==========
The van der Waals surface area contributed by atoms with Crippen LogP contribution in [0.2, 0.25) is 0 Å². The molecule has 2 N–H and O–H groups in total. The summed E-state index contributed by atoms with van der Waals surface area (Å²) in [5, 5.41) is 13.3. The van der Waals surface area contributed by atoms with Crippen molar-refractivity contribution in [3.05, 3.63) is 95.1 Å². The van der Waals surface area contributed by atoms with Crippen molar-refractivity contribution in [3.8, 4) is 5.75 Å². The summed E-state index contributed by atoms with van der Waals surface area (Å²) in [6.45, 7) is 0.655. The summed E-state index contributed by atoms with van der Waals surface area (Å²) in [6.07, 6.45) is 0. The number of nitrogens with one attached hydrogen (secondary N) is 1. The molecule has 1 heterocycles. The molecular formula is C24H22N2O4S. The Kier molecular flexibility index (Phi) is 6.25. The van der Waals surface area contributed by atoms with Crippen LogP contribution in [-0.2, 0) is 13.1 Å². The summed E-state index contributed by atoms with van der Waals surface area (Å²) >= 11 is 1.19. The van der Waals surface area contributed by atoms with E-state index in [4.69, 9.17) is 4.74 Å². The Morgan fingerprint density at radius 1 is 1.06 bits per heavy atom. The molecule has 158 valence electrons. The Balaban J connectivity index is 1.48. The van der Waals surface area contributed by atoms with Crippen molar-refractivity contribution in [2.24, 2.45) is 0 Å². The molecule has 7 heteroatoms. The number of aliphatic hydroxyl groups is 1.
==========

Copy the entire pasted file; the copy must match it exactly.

The van der Waals surface area contributed by atoms with Crippen LogP contribution in [0.2, 0.25) is 0 Å². The molecule has 2 N–H and O–H groups in total. The summed E-state index contributed by atoms with van der Waals surface area (Å²) in [5, 5.41) is 13.3. The van der Waals surface area contributed by atoms with Crippen molar-refractivity contribution in [3.05, 3.63) is 95.1 Å². The van der Waals surface area contributed by atoms with Crippen molar-refractivity contribution in [3.8, 4) is 5.75 Å². The summed E-state index contributed by atoms with van der Waals surface area (Å²) in [6.45, 7) is 0.655. The summed E-state index contributed by atoms with van der Waals surface area (Å²) in [6.07, 6.45) is 0. The number of nitrogens with one attached hydrogen (secondary N) is 1. The molecule has 1 heterocycles. The molecular formula is C24H22N2O4S. The Kier molecular flexibility index (Phi) is 6.25. The van der Waals surface area contributed by atoms with Crippen LogP contribution in [-0.2, 0) is 13.1 Å². The summed E-state index contributed by atoms with van der Waals surface area (Å²) >= 11 is 1.19. The van der Waals surface area contributed by atoms with E-state index in [4.69, 9.17) is 4.74 Å². The Morgan fingerprint density at radius 1 is 1.06 bits per heavy atom. The molecule has 158 valence electrons. The Balaban J connectivity index is 1.48. The van der Waals surface area contributed by atoms with Crippen molar-refractivity contribution in [2.24, 2.45) is 0 Å². The molecule has 7 heteroatoms. The number of aliphatic hydroxyl groups is 1.